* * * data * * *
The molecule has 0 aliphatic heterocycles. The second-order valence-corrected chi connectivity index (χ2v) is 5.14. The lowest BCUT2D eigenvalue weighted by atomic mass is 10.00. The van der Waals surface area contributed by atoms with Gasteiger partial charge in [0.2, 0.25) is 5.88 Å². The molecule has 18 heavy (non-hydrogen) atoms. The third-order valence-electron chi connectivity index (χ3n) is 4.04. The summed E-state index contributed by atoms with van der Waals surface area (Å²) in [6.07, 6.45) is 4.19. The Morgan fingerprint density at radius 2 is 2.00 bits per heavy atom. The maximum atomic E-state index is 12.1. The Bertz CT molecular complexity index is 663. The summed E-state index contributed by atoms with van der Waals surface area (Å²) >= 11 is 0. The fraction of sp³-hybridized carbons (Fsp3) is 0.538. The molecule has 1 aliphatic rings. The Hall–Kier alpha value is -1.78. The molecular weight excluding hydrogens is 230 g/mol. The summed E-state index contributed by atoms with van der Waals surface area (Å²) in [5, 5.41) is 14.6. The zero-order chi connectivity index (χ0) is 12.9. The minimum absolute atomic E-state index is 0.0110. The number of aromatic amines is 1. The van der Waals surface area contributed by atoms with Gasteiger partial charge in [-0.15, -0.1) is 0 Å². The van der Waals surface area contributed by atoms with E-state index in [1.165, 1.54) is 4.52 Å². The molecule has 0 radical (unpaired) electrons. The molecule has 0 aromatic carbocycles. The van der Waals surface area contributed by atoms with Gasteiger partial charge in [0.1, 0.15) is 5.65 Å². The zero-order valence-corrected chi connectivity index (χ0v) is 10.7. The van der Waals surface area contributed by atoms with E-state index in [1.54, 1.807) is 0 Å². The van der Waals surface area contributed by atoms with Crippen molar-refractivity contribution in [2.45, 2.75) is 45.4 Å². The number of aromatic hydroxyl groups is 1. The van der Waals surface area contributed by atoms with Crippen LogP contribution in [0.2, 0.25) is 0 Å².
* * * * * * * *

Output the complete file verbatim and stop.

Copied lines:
The molecule has 0 aliphatic heterocycles. The second-order valence-corrected chi connectivity index (χ2v) is 5.14. The lowest BCUT2D eigenvalue weighted by atomic mass is 10.00. The van der Waals surface area contributed by atoms with Gasteiger partial charge in [0.2, 0.25) is 5.88 Å². The molecule has 18 heavy (non-hydrogen) atoms. The third-order valence-electron chi connectivity index (χ3n) is 4.04. The summed E-state index contributed by atoms with van der Waals surface area (Å²) in [6.07, 6.45) is 4.19. The Morgan fingerprint density at radius 2 is 2.00 bits per heavy atom. The maximum atomic E-state index is 12.1. The Bertz CT molecular complexity index is 663. The summed E-state index contributed by atoms with van der Waals surface area (Å²) >= 11 is 0. The fraction of sp³-hybridized carbons (Fsp3) is 0.538. The molecule has 1 aliphatic rings. The Hall–Kier alpha value is -1.78. The molecular weight excluding hydrogens is 230 g/mol. The summed E-state index contributed by atoms with van der Waals surface area (Å²) in [5, 5.41) is 14.6. The zero-order chi connectivity index (χ0) is 12.9. The minimum absolute atomic E-state index is 0.0110. The number of aromatic amines is 1. The van der Waals surface area contributed by atoms with Gasteiger partial charge in [-0.15, -0.1) is 0 Å². The van der Waals surface area contributed by atoms with E-state index in [1.165, 1.54) is 4.52 Å². The molecule has 0 radical (unpaired) electrons. The molecule has 0 aromatic carbocycles. The van der Waals surface area contributed by atoms with Gasteiger partial charge in [0.1, 0.15) is 5.65 Å². The zero-order valence-corrected chi connectivity index (χ0v) is 10.7. The van der Waals surface area contributed by atoms with E-state index in [1.54, 1.807) is 0 Å². The van der Waals surface area contributed by atoms with Crippen molar-refractivity contribution in [2.45, 2.75) is 45.4 Å². The number of aromatic hydroxyl groups is 1. The van der Waals surface area contributed by atoms with Crippen LogP contribution in [0.2, 0.25) is 0 Å².